Alexandra purgy

30-Nov-2018 13:50

“It is almost as though his ideas have become so manifest that the man behind them has disappeared.” Wulf’s book is as much a history of those ideas as it is of the man.The man may be lost but his ideas have never been more alive.He was eclipsed by devoted disciples—among them Charles Lyell, Charles Darwin, Henry David Thoreau, George Perkins Marsh, Ernst Haeckel, and John Muir—who developed his insights in new ways. In our Anthropocene age Humboldt’s theories read like prophecy.More important, they offer wisdom about the way forward.

The Prussian naturalist Alexander von Humboldt (1769–1859) is all around us. “Alexander von Humboldt has been largely forgotten in the English-speaking world,” writes Andrea Wulf in her thrilling new biography.The jurist James Kent, seeking a legal basis for seizing land from Native Americans, argued that the continent was “fitted and intended by Providence to be subdued and cultivated, and to become the residence of civilized nations.” Explorers like James Cook and Louis Antoine de Bougainville circumnavigated the globe and published their journals, which Humboldt read avidly as a boy.Humboldt’s father was a chamberlain in the Prussian court and a confidant to the future king, who was godfather to Humboldt; his mother, the daughter of a wealthy manufacturer and member of the Prussian civil service, was of Huguenot descent.Humboldt’s legacy appeared certain at the time of his death, when he was the most famous scientist in the world.His funeral in Berlin was the grandest ever accorded to a private German individual; a procession of tens of thousands of mourners followed for a mile behind his hearse, pulled by the king’s horses.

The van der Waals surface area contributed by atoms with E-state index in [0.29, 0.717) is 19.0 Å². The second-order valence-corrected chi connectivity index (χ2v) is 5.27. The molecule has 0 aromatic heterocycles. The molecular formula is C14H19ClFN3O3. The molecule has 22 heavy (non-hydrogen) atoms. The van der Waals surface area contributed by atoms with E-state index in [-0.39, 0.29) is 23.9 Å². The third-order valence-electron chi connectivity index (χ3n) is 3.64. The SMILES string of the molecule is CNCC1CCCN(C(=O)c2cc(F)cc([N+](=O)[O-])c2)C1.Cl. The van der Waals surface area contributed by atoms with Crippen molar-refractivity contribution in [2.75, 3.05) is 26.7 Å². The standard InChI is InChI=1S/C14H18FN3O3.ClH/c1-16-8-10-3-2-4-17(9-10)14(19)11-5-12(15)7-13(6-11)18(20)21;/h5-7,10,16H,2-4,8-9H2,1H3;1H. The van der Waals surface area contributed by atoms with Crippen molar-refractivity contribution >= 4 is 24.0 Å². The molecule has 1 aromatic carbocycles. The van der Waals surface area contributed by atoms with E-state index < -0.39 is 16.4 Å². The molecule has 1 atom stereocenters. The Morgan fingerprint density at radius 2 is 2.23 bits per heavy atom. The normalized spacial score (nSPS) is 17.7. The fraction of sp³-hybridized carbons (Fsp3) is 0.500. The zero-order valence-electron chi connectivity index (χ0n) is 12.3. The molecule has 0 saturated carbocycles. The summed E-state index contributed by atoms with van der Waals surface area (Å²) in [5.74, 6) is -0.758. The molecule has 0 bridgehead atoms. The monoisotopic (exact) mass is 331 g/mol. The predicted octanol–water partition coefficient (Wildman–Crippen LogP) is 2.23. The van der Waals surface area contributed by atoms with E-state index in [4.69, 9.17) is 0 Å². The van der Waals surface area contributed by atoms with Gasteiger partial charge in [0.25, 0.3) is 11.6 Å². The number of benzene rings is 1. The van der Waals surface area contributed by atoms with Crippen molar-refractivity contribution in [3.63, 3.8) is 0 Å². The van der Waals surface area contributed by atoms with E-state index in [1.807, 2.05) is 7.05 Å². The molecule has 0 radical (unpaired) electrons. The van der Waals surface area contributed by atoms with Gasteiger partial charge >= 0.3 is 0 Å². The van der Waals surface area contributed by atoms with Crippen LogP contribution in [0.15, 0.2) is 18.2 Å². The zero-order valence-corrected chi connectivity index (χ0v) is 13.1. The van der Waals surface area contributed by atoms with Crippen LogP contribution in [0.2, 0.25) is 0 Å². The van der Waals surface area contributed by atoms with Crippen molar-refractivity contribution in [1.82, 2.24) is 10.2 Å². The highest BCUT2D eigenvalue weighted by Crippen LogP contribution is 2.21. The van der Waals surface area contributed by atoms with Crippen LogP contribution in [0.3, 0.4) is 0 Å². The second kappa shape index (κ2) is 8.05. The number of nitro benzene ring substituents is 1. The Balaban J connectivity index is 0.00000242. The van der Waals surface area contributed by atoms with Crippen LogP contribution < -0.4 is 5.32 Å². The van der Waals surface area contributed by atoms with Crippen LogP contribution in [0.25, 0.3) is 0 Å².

The Prussian naturalist Alexander von Humboldt (1769–1859) is all around us. “Alexander von Humboldt has been largely forgotten in the English-speaking world,” writes Andrea Wulf in her thrilling new biography.The jurist James Kent, seeking a legal basis for seizing land from Native Americans, argued that the continent was “fitted and intended by Providence to be subdued and cultivated, and to become the residence of civilized nations.” Explorers like James Cook and Louis Antoine de Bougainville circumnavigated the globe and published their journals, which Humboldt read avidly as a boy.Humboldt’s father was a chamberlain in the Prussian court and a confidant to the future king, who was godfather to Humboldt; his mother, the daughter of a wealthy manufacturer and member of the Prussian civil service, was of Huguenot descent.Humboldt’s legacy appeared certain at the time of his death, when he was the most famous scientist in the world.His funeral in Berlin was the grandest ever accorded to a private German individual; a procession of tens of thousands of mourners followed for a mile behind his hearse, pulled by the king’s horses.He was the first European to explore and map the Casiquiare River, the only natural canal on earth to link two major river systems, the Orinoco and the Amazon.